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Localisation vs Transcreation

Localization vs Transcreation

In expanding your company, one of the most important points is to be able to connect with your target audience accurately and effectively.

Aiming to achieve global expansion, companies have one common question in mind: “How can we successfully showcase our business, brand, and products in new markets?”

Businesses want their brands to maintain their original identity in a new market. A standard translation process will not suffice to realize this target since marketing communications require more than just translations of the words. In new markets, businesses want their message to invoke the same reactions and emotions as in their home market.

This is where professional language service providers, like iTranslation Service, can help businesses achieve their targets. 

Let’s take a look at two smart language strategies you can benefit from to reach your new audience.

What is Localisation?

The term localisation is sometimes used almost synonymously with translation. However, localisation is a different process. It is a process of adapting all sorts of documents, materials, multimedia or software into the target language and culture. 

Localisation involves adapting messages, images, graphics, and many other elements to the target culture, as well. In localisation, the target is to communicate with the new audience as best as possible.

Example: Check out how Coca Cola's landing pages differ from country to country.

Italian page: Check out how the page is designed, especially the tablecloths on both sides of the hero image.
Hong Kong: Check out the different page layout, and Asian "WeChat" widget.

What is Transcreation?

Transcreation is the transformation of text and/or other elements(images, videos etc.) from one language and culture into another. The main target is to preserve the relevance of the original content.The transcreator may actually change the text; however, the key message is preserved to invoke same reaction and emotion.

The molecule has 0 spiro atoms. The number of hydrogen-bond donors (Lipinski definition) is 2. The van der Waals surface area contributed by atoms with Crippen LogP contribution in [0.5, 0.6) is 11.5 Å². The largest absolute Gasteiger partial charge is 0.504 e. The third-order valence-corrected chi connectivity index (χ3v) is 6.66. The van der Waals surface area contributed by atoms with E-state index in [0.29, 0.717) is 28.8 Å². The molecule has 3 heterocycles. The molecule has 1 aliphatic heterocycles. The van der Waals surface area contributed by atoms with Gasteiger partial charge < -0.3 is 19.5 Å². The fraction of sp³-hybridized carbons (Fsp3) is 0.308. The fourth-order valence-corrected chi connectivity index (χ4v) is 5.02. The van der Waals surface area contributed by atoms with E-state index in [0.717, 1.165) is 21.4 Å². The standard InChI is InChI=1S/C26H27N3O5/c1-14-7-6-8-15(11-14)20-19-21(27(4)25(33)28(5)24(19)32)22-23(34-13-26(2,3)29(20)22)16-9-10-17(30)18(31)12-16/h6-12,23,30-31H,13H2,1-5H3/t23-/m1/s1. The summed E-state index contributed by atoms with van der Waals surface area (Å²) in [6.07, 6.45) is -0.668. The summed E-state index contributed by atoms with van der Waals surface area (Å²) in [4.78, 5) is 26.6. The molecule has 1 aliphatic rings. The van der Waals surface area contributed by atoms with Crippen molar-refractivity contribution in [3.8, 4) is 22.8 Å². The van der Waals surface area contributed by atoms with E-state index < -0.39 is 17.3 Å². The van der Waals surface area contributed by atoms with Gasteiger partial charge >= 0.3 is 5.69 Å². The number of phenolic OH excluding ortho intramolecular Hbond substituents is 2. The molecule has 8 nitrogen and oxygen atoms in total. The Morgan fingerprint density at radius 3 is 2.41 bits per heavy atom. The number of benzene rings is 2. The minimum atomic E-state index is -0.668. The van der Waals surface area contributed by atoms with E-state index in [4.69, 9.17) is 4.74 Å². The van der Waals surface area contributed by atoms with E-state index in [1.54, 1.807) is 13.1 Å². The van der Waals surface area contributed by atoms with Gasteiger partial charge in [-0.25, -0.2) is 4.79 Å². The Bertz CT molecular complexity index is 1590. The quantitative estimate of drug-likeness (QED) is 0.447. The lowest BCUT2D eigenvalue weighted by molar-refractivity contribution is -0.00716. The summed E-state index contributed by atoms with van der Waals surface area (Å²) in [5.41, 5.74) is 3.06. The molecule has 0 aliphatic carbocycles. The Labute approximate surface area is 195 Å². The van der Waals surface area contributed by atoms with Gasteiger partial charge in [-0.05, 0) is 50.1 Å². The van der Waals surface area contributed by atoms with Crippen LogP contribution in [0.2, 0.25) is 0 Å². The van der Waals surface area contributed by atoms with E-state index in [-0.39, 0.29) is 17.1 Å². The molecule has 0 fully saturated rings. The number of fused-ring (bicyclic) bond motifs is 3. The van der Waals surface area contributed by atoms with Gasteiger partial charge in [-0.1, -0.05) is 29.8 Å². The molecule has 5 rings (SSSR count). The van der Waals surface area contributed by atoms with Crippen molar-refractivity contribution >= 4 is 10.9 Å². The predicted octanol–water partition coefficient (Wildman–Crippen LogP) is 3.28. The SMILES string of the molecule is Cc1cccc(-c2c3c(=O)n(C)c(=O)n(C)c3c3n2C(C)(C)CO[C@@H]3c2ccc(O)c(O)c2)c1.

To exemplify this concept, let’s assume that a company’s slogan has clever wordplay in it. Then:

Translating the slogan is merely expressing the message in the target language.

Localising the slogan consists of adapting the message into the target audience, so that the slogan feels natural in the target language.

Transcreating the slogan is achieving the clever wordplay in the target message, alongside accurate localisation. To make it simpler, transcreation is a combination of localisation and copywriting.

Example: Our successful transcreation example is from Intel.

Intel has changed its slogan “Intel: Sponsors of Tomorrow” for the Brazilian markets. The reason? Because research showed that in Portuguese, “Sponsors of Tomorrow” implied that Intel would not deliver its promises on time. Therefore, in Brazil, the slogan was changed to “Intel: In Love with the Future”.

A good transcreator will use their knowledge of the target market. We, as language specialists know what works and what will fall flat.

There are many more situations in which localising or transcreating your content (or employing any other possible strategy) will make a huge difference in your marketing efforts. For every business, it is vital to know the difference between translation, localisation, and transcreation, and employ the best strategy for the requirements of your expansion targets.

If you are planning to expand your business across borders, make sure that you get expert advice beforehand. If you have any questions, or if you are looking for an advice, we are only a click away! 

Contact us now for all your inquiries. 

See you next time!

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More Blog Posts

Localization vs Transcreation

Localisation vs Transcreation

Do you want to learn about two different translation processes, localisation and transcreation? Are you aiming to expand your business? Come on in.

Photo Credits(in order of appearance)
Deanna Ritchie – Matt Botsford

iTranslation Service

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Localisation vs Transcreation